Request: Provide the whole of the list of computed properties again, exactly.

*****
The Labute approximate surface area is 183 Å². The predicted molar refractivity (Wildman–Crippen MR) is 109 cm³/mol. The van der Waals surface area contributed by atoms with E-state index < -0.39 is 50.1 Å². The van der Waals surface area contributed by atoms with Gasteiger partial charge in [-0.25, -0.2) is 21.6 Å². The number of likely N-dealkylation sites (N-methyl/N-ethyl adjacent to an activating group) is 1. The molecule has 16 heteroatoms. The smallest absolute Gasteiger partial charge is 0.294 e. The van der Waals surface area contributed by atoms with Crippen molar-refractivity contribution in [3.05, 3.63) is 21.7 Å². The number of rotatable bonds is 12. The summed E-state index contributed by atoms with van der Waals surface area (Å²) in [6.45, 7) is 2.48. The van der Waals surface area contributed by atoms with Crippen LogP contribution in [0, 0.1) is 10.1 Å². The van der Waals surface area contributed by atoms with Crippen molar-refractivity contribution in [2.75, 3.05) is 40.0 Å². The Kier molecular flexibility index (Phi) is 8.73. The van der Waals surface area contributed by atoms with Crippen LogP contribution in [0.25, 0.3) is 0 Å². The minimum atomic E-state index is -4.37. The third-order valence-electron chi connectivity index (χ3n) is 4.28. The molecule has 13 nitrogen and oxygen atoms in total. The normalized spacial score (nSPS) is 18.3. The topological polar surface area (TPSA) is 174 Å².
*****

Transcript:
The Labute approximate surface area is 183 Å². The predicted molar refractivity (Wildman–Crippen MR) is 109 cm³/mol. The van der Waals surface area contributed by atoms with E-state index < -0.39 is 50.1 Å². The van der Waals surface area contributed by atoms with Gasteiger partial charge in [-0.25, -0.2) is 21.6 Å². The number of likely N-dealkylation sites (N-methyl/N-ethyl adjacent to an activating group) is 1. The molecule has 16 heteroatoms. The smallest absolute Gasteiger partial charge is 0.294 e. The van der Waals surface area contributed by atoms with Crippen molar-refractivity contribution in [3.05, 3.63) is 21.7 Å². The number of rotatable bonds is 12. The summed E-state index contributed by atoms with van der Waals surface area (Å²) in [6.45, 7) is 2.48. The van der Waals surface area contributed by atoms with Crippen LogP contribution in [0, 0.1) is 10.1 Å². The van der Waals surface area contributed by atoms with Crippen molar-refractivity contribution in [2.75, 3.05) is 40.0 Å². The Kier molecular flexibility index (Phi) is 8.73. The van der Waals surface area contributed by atoms with Crippen LogP contribution in [0.25, 0.3) is 0 Å². The minimum atomic E-state index is -4.37. The third-order valence-electron chi connectivity index (χ3n) is 4.28. The molecule has 13 nitrogen and oxygen atoms in total. The normalized spacial score (nSPS) is 18.3. The topological polar surface area (TPSA) is 174 Å².